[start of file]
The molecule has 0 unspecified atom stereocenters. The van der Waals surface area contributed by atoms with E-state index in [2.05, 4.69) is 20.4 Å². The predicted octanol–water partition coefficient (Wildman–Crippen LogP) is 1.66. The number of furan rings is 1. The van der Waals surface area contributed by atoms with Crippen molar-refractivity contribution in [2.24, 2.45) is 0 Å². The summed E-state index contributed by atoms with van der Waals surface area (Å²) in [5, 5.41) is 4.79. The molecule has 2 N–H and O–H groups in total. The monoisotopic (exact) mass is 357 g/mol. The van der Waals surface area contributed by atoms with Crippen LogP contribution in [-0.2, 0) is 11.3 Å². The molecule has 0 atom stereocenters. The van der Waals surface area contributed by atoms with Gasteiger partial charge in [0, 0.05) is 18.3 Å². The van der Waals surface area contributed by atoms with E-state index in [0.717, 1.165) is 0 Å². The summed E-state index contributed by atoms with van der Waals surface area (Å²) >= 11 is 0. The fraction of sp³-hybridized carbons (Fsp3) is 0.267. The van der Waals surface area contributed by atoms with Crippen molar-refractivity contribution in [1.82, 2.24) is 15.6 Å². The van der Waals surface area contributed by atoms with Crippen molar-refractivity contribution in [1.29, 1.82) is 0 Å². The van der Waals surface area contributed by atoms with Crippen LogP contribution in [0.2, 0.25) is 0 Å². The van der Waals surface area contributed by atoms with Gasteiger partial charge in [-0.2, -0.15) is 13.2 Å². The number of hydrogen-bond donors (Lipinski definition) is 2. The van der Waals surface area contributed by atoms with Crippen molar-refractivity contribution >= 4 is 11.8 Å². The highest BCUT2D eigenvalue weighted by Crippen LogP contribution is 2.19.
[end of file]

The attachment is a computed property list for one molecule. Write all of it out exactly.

The molecule has 0 unspecified atom stereocenters. The van der Waals surface area contributed by atoms with E-state index in [2.05, 4.69) is 20.4 Å². The predicted octanol–water partition coefficient (Wildman–Crippen LogP) is 1.66. The number of furan rings is 1. The van der Waals surface area contributed by atoms with Crippen molar-refractivity contribution in [2.24, 2.45) is 0 Å². The summed E-state index contributed by atoms with van der Waals surface area (Å²) in [5, 5.41) is 4.79. The molecule has 2 N–H and O–H groups in total. The monoisotopic (exact) mass is 357 g/mol. The van der Waals surface area contributed by atoms with Crippen LogP contribution in [-0.2, 0) is 11.3 Å². The molecule has 0 atom stereocenters. The van der Waals surface area contributed by atoms with Gasteiger partial charge in [0, 0.05) is 18.3 Å². The van der Waals surface area contributed by atoms with E-state index in [0.717, 1.165) is 0 Å². The summed E-state index contributed by atoms with van der Waals surface area (Å²) >= 11 is 0. The fraction of sp³-hybridized carbons (Fsp3) is 0.267. The van der Waals surface area contributed by atoms with Crippen molar-refractivity contribution in [1.82, 2.24) is 15.6 Å². The van der Waals surface area contributed by atoms with Crippen molar-refractivity contribution in [1.29, 1.82) is 0 Å². The van der Waals surface area contributed by atoms with Crippen LogP contribution in [0.2, 0.25) is 0 Å². The van der Waals surface area contributed by atoms with Gasteiger partial charge in [-0.2, -0.15) is 13.2 Å². The number of hydrogen-bond donors (Lipinski definition) is 2. The van der Waals surface area contributed by atoms with Crippen molar-refractivity contribution >= 4 is 11.8 Å². The highest BCUT2D eigenvalue weighted by Crippen LogP contribution is 2.19.